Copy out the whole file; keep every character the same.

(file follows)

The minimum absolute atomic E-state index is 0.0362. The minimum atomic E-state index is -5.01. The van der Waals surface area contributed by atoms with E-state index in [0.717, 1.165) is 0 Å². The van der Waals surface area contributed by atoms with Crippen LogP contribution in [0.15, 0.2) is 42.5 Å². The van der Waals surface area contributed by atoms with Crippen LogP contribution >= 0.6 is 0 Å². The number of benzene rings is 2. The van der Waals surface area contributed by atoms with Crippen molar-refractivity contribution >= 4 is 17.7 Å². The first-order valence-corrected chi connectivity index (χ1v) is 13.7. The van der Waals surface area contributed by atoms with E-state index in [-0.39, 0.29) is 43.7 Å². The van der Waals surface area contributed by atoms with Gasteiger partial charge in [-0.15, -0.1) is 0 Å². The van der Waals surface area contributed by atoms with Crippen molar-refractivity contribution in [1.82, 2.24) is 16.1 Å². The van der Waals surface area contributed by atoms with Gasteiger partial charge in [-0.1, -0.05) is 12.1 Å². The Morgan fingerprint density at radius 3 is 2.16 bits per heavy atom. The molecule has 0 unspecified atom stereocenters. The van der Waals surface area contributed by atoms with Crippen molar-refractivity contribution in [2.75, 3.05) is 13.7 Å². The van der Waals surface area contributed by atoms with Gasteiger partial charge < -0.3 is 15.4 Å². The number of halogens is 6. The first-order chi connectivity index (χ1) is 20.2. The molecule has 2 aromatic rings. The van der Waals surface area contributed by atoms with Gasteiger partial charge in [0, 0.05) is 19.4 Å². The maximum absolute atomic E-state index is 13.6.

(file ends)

The minimum absolute atomic E-state index is 0.0362. The minimum atomic E-state index is -5.01. The van der Waals surface area contributed by atoms with E-state index in [0.717, 1.165) is 0 Å². The van der Waals surface area contributed by atoms with Crippen LogP contribution in [0.15, 0.2) is 42.5 Å². The van der Waals surface area contributed by atoms with Crippen LogP contribution >= 0.6 is 0 Å². The number of benzene rings is 2. The van der Waals surface area contributed by atoms with Crippen molar-refractivity contribution >= 4 is 17.7 Å². The first-order valence-corrected chi connectivity index (χ1v) is 13.7. The van der Waals surface area contributed by atoms with E-state index in [-0.39, 0.29) is 43.7 Å². The van der Waals surface area contributed by atoms with Gasteiger partial charge in [-0.15, -0.1) is 0 Å². The van der Waals surface area contributed by atoms with Crippen molar-refractivity contribution in [1.82, 2.24) is 16.1 Å². The van der Waals surface area contributed by atoms with Gasteiger partial charge in [-0.1, -0.05) is 12.1 Å². The Morgan fingerprint density at radius 3 is 2.16 bits per heavy atom. The molecule has 0 unspecified atom stereocenters. The van der Waals surface area contributed by atoms with Crippen molar-refractivity contribution in [2.75, 3.05) is 13.7 Å². The van der Waals surface area contributed by atoms with Gasteiger partial charge < -0.3 is 15.4 Å². The number of halogens is 6. The first-order chi connectivity index (χ1) is 20.2. The molecule has 2 aromatic rings. The van der Waals surface area contributed by atoms with Gasteiger partial charge in [0, 0.05) is 19.4 Å². The maximum absolute atomic E-state index is 13.6.